Inside the old / new storage facility, Jason showed us how the flags had been unfurled and detached from their staffs, were opened and laid out on large flat trays for safe storage.  Some of the flags were in very bad shape and had partially disintegrated.  The original flags were made of silk fabric and hand painted by flag artisans.  The fragile material became victims to their previous storage in unfavorable conditions.  A preservation laboratory in a nearby room works to prevent further decay.  The flag staffs are stored separately and can be as unique as the flags themselves.  Many showed battle damage of various nicks and gouges in the wood.  One particular staff of interest contained a bullet hole through the middle.  Other staffs consisted of a polished tree limb that had replaced the issued staff pole when it broke on the field of battle.  The staffs were neatly arranged in numbered slots within tall narrow container drawers for their protection.  Today almost 400 flags are contained in the collection.

 122nd PA Vol. Co. C Flag
Jason pulled any flag you requested to see and many visitors come to see a single flag or two they have some personal connection with through their own family's heritage.  I asked him to pull the flag of my great-grandfather, David Lichty's regiment, the 122nd PA Vol. Co. C from Lancaster County.  At age 18 my great grandfather left his rural Terre Hill community to sign up for a nine month enlistment.  He reported for basic training at Camp Curtain in Harrisburg and was soon sent south to defend the nation's capital.  He saw action at the battles of Fredericksburg and Chancellorsville before mustering out with his company on May 15, 1863.  He reenlisted as a member of the 2nd PA Cavalry and served for the remainder of the war.  During his service with the cavalry, he contracted an intestinal disease described as "camp fever" that plagued him the rest of his life and earned him a small medical pension until his death in 1910.  His old unit's flag was riddled with several bullet holes, evidence of the action it experienced. Some of the flags like the 122nd, had neat square patches cut from the flags center.  These may have been cut out by soldiers at the conclusion of the war to take home as souvenirs of their beloved regimental colors.  Maybe my grandfather had a cherished patch of blue silk in his possession at one time?

- Flag One -
 30th PA 1st Vol. Flag Preserved
(Image Credit / PA State Archives)
Next, I asked Jason to pull the flag of the 30th PA from Lancaster County, the unit in which I participate as a Civil War reenactor.  He soon pulled another flag from the collection, which showed the vast difference between one that had been saved and another that had been almost lost.  The second flag was barely a flag at all, as there was little left remaining of the once proud symbol that men gave their lives to defend.  It was sad to see but at least they were able to preserve some evidence of the remnants of the colors that once led men across the open fields of battle to face the enemy.  It was very clear, if the Pennsylvania Capitol Preservation Committee had never formed thirty years ago to take action to save the historic flags, they may all have been lost to decay.  A special thank you must go out to the members of the 87th PA Vol. Co. A for sounding the alarm and bringing needed attention and financial support to the flag collection's  desperate plight.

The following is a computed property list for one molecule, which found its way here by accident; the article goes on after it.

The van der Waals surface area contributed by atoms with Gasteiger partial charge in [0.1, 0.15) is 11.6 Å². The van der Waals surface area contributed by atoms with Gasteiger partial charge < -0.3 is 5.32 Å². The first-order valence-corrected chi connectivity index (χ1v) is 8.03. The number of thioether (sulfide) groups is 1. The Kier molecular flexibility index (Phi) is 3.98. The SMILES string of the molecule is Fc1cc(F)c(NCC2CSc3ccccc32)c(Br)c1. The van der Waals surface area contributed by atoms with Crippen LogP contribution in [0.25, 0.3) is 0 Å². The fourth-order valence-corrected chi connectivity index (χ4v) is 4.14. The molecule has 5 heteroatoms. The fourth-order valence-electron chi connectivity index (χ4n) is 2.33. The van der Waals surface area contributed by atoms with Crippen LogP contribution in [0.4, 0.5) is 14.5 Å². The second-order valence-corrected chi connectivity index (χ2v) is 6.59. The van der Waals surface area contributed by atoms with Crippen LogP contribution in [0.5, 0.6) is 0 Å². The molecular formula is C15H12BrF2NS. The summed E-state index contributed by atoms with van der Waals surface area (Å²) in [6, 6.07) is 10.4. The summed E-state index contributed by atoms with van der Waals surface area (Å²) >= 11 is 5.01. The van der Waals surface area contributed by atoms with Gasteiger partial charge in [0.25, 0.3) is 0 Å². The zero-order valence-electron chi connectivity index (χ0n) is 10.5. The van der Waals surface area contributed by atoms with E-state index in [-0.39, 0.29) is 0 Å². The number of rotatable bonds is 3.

- Flag Two -
30th PA 1st Vol. Flag Remains
(Image Credit / PA State Archives)
Our unit just replaced our replica flag that began to fray and fall apart from the multiple reenactments it served in over many years.  We raised funding over a period of years to purchase a new one from an artisan in New England.  The new flag is very authentic, made of silk and hand painted just like the originals.  The high end crafted replicas cost over $1,200 and the one we purchased took a lot of fund raising by our 30th PA family.  We added a polished tree limb for a staff to add character to our regimental colors.  We recently used it in several local Memorial Day parades we marched in including Rothsville, Lititz, and Maytown. 

30th PA Memorial Day Color Guard
The Civil War and Spanish American War flags at the Pennsylvania Capitol Preservation Committee were a true privilege to see and appreciate.  The facility is off the beaten path and doesn't get a whole lot of visitors but word is spreading and the flags are being shown to more people each year.  Please check out their website at...
Call to Schedule a Tour (717) 783-6484


Sunday, January 23, 2011

Times Square / The Lion King

Broadway Theater District
Times Square / New York City

Taxi Cab Assault / Times Square
My daughter Katelyn's senior year was coming to an end.  The highlight of her high school experience was being involved with the highly acclaimed chorus program at Warwick High School where she participated in many play productions and concerts. She met a lot of people and made some really good friends who were now off on a field trip to the Big Apple to see a Broadway play.  I was invited to come along as a chaperone and was about to see my first professional theater performance.  Katelyn and I have been to New York City many times but have never made it to Times Square and the Theater District so we were both looking forward to a new experience at one of our favorite destinations.  I love traveling by tour bus and leaving the stress to a paid professional.  The ride up was fun and I made some new friends who were fellow chaperones, while Katelyn sat in the back with her "peeps"!
Bubba Gump Shrimp Company